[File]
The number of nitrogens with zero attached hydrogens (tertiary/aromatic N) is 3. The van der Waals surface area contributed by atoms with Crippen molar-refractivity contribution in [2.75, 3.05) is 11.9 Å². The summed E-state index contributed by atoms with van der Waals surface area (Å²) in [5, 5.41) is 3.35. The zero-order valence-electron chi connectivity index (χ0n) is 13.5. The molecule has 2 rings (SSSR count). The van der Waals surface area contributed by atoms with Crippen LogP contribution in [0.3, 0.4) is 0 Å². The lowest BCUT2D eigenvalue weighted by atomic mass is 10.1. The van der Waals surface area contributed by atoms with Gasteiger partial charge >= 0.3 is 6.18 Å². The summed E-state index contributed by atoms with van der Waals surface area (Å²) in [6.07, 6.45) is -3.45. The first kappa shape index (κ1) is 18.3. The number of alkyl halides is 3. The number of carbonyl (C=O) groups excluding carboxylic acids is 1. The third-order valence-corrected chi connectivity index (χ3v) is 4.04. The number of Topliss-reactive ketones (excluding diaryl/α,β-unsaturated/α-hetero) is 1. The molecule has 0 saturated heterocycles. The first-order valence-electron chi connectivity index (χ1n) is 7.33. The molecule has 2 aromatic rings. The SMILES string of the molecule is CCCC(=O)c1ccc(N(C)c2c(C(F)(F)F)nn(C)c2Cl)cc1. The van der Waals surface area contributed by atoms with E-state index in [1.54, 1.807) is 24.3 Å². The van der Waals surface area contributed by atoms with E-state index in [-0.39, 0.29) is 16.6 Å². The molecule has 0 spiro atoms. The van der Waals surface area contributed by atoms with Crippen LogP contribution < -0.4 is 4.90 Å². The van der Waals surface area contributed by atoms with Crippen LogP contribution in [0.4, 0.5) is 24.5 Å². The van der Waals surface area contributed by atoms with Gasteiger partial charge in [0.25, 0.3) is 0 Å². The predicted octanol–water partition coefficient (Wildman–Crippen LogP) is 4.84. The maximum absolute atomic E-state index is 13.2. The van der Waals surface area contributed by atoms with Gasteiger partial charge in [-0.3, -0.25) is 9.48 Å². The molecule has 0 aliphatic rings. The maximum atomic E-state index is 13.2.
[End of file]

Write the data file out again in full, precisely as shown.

The number of nitrogens with zero attached hydrogens (tertiary/aromatic N) is 3. The van der Waals surface area contributed by atoms with Crippen molar-refractivity contribution in [2.75, 3.05) is 11.9 Å². The summed E-state index contributed by atoms with van der Waals surface area (Å²) in [5, 5.41) is 3.35. The zero-order valence-electron chi connectivity index (χ0n) is 13.5. The molecule has 2 rings (SSSR count). The van der Waals surface area contributed by atoms with Crippen LogP contribution in [0.3, 0.4) is 0 Å². The lowest BCUT2D eigenvalue weighted by atomic mass is 10.1. The van der Waals surface area contributed by atoms with Gasteiger partial charge >= 0.3 is 6.18 Å². The summed E-state index contributed by atoms with van der Waals surface area (Å²) in [6.07, 6.45) is -3.45. The first kappa shape index (κ1) is 18.3. The number of alkyl halides is 3. The number of carbonyl (C=O) groups excluding carboxylic acids is 1. The third-order valence-corrected chi connectivity index (χ3v) is 4.04. The number of Topliss-reactive ketones (excluding diaryl/α,β-unsaturated/α-hetero) is 1. The molecule has 0 saturated heterocycles. The first-order valence-electron chi connectivity index (χ1n) is 7.33. The molecule has 2 aromatic rings. The SMILES string of the molecule is CCCC(=O)c1ccc(N(C)c2c(C(F)(F)F)nn(C)c2Cl)cc1. The van der Waals surface area contributed by atoms with E-state index in [1.54, 1.807) is 24.3 Å². The van der Waals surface area contributed by atoms with E-state index in [-0.39, 0.29) is 16.6 Å². The molecule has 0 spiro atoms. The van der Waals surface area contributed by atoms with Crippen LogP contribution < -0.4 is 4.90 Å². The van der Waals surface area contributed by atoms with Crippen LogP contribution in [0.4, 0.5) is 24.5 Å². The van der Waals surface area contributed by atoms with Gasteiger partial charge in [0.25, 0.3) is 0 Å². The predicted octanol–water partition coefficient (Wildman–Crippen LogP) is 4.84. The maximum absolute atomic E-state index is 13.2. The van der Waals surface area contributed by atoms with Gasteiger partial charge in [-0.3, -0.25) is 9.48 Å². The molecule has 0 aliphatic rings. The maximum atomic E-state index is 13.2.